Once you’ve purchased the extended license from CodeCanyon, go to the WPBakery support portal and login with your Envato login.

WPBakery login
WPBakery login screen

A popup message with Authorize WPBakery Support Portal to connect with your account? will appear; click Approve. Next, if you’ve already bought the extended license, WPBakery automatically shows your newly purchased license in the dashboard, so select the license, enter the theme name, and hit Submit. Your extended license will turn into an “In-Stock License”. ThemeForest knows, WPbakery knows, you know–everything is licensed, so you can include the Visual Composer in your theme and sell the theme on ThemeForest.

At this point, we’ve finished looking at the legal aspects of Visual Composer integration, now it is time to examine the technical side.

Theme Integration: Technical Guide

There’s not too much involved with integrating Visual Composer with your theme. We will explain the process using one of our themes, Focuson, as an example.

Focuson
Focuson

Create Required Environment

We need the following things:

  1. A php file with custom elements (your theme shortcodes). In our case this is called “shortcodes.php” which is located in the “ninzio-addons” plugin (a plugin with theme custom functionality). “shortcodes.php” is responsible for the final output of shortcodes. For a guide on how to create WordPress shortcodes, take a look at Rohan Mehta’s tutorial Getting Started With WordPress Shortcodes.
  2. A php file to integrate the Visual Composer. This file contains your custom element options, displayed in the Visual Composer dashboard menu. In our case this is is called “ninzio_vc.php” and is located in theme folder > includes.
  3. A Visual Composer templates folder, which will contain php files of Visual Composer’s default elements, in case you need to overwrite them. This folder must be named “vc_templates”, and all files located inside that folder should be named exactly like those in the Visual Composer “vc_templates” folder. In our case we have four files which are extended with custom structure and functionality: “vc_column.php”, “vc_column_text.php”, “vc_row.php”, and “vc_video.php”. The “vc_templates” folder should be put directly inside your theme root folder theme folder > vc_templates.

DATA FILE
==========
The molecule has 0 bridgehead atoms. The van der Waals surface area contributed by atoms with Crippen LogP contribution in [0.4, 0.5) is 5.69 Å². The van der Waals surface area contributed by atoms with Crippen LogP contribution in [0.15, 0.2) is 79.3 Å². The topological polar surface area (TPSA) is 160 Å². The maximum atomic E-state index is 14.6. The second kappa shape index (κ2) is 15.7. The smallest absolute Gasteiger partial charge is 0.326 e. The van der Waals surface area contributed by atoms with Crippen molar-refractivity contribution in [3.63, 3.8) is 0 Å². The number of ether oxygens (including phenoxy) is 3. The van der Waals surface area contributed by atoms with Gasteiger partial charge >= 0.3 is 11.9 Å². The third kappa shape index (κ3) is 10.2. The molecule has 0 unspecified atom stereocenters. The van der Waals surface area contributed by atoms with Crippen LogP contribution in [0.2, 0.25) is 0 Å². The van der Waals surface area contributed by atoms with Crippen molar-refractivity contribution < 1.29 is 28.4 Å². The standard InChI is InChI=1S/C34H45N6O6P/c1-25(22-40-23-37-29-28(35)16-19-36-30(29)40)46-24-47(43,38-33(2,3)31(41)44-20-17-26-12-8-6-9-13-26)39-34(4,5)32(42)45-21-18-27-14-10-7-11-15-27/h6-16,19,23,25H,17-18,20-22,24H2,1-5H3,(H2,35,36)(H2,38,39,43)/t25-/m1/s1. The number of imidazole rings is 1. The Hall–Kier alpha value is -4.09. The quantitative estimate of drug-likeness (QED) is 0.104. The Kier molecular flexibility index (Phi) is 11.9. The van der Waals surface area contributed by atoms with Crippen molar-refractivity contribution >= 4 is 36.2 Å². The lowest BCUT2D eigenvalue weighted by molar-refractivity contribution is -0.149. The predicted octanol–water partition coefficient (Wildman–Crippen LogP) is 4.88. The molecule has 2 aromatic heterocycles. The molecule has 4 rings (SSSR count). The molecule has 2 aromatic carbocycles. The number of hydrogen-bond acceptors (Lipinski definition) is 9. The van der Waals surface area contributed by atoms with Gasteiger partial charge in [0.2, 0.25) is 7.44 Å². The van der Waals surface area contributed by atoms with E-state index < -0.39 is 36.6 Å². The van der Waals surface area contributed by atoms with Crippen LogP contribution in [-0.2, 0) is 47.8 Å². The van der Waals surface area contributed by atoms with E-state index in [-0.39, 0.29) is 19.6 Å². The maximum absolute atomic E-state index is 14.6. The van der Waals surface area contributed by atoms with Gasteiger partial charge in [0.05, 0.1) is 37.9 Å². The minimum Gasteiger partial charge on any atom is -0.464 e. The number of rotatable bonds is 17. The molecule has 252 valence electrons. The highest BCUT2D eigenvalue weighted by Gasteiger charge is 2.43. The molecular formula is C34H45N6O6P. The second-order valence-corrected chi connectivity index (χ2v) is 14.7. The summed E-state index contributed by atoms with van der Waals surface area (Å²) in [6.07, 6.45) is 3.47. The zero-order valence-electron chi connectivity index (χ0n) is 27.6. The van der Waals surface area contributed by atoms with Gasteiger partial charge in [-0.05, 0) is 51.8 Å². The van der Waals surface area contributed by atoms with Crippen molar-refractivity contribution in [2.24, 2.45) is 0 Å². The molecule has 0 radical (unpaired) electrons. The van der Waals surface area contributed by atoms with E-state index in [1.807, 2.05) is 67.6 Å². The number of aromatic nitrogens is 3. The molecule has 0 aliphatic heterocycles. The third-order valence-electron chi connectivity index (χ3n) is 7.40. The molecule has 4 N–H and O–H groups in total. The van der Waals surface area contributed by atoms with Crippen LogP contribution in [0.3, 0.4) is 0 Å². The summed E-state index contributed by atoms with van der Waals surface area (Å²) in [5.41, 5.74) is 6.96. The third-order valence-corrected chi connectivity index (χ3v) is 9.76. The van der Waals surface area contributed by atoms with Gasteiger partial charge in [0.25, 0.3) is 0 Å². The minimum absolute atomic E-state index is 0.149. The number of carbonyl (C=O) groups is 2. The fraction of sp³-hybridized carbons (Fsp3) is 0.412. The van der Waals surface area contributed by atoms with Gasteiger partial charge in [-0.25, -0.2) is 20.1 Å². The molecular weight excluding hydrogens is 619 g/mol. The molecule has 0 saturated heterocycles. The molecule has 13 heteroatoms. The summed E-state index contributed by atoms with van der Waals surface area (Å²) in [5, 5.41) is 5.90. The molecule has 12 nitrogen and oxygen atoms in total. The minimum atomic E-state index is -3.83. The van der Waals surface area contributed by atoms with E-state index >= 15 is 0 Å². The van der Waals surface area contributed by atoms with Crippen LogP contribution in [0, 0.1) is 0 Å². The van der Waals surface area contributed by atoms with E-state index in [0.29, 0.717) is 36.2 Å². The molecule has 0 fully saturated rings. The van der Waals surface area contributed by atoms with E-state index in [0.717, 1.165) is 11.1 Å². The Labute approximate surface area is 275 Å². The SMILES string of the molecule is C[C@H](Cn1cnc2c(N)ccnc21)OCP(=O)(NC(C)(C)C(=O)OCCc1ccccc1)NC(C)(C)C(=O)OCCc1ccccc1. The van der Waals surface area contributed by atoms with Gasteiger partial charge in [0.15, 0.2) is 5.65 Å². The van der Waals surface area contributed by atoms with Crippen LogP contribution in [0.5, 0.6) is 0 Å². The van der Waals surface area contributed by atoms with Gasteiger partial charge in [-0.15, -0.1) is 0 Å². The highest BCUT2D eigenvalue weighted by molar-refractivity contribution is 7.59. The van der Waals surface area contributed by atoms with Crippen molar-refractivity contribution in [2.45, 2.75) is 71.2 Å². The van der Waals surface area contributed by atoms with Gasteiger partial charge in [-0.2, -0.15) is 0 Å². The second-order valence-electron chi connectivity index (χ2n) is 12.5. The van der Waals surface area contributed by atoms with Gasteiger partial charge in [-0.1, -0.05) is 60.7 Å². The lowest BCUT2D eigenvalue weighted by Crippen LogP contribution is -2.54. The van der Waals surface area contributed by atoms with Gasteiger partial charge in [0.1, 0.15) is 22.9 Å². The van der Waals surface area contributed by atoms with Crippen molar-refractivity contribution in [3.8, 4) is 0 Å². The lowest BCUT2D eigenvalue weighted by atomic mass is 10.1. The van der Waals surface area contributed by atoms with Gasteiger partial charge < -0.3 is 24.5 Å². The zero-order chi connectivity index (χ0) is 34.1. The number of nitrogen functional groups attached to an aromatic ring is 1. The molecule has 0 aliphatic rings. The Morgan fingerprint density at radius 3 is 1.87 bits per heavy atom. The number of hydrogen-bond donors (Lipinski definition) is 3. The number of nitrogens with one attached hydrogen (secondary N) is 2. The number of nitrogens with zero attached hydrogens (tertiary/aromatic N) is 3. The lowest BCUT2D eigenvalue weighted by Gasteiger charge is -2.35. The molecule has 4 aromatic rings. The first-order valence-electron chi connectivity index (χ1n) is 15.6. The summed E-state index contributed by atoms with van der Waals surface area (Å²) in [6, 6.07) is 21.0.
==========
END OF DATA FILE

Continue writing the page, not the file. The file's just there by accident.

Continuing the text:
Last but not least, as Visual Composer is an external plugin, we need to include it with the theme download pack. Here we have two options: 

  1. Include the “js_composer.zip” file inside the download pack and ask your buyers to install it manually.
  2. Use the TGM Plugin Activator to automate this process. 

We find the second option is the best way to require and recommend plugins for WordPress themes. To do this create a folder “plugins” inside your theme root folder and put the “js_composer.zip” file (the Visual Composer installable file, that you will have downloaded after purchase) in it. To learn more about the TGM Plugin Activator take a look at Barış Ünver’s tutorial Using the TGM Plugin Activation Library in Your Themes

WordPress Theme Check

WordPress Theme Check does not like it when a theme includes packed plugins. It will give a warning like:

REQUIRED: Zip file found. Plugins are not allowed in themes. The zip file found was js_composer.zip

Unfortunately, for this situation there are no official instructions. As including the plugin folder on your server goes against Envato license Plugins in Themes – Theme Check Issue there is no other better way to include the plugin with the theme.

Catch Your Breath

So, for now we have…

  1. …included js_composer.zip inside the theme (fucoson > plugins > js_composer.zip)
  2. …created the custom elements php file (ninzio-addons > shortcodes > shortcodes.php). Remember we have the ninzio-addons plugin with all custom functionality in it, and it comes with the theme.
  3. …created the Visual Composer integration file (focuson > includes > ninzio_vc.php)
  4. …and created the “vc_templates” folder that contains default Visual Composer elements for extending with custom functionality.

Including Required Components

Now let’s complete the integration by including the required components. Open your theme “functions.php” file and, with TGM Plugin Activator, add Visual Composer to the list of required plugins:

Now include the “shortcodes.php” file. As in the case of the Focuson theme this file is located inside the “ninzio-addons” plugin, it is already included when the ninzio-addons plugin is installed.

Next, include the integration file “ninzio_vc.php”. This part is very important, as we need to be sure that the Visual Composer installable file “js_composer.zip” is inside the plugins folder and the Visual Composer plugin is successfully installed and active:

Only after that do we require the integration file “ninzio_vc.php”.

Conclusion

That’s it! Visual Composer is integrated with our theme and we have everything that is required to extend it. In the next tutorial we’ll look at extending and building with Visual Composer. See you there!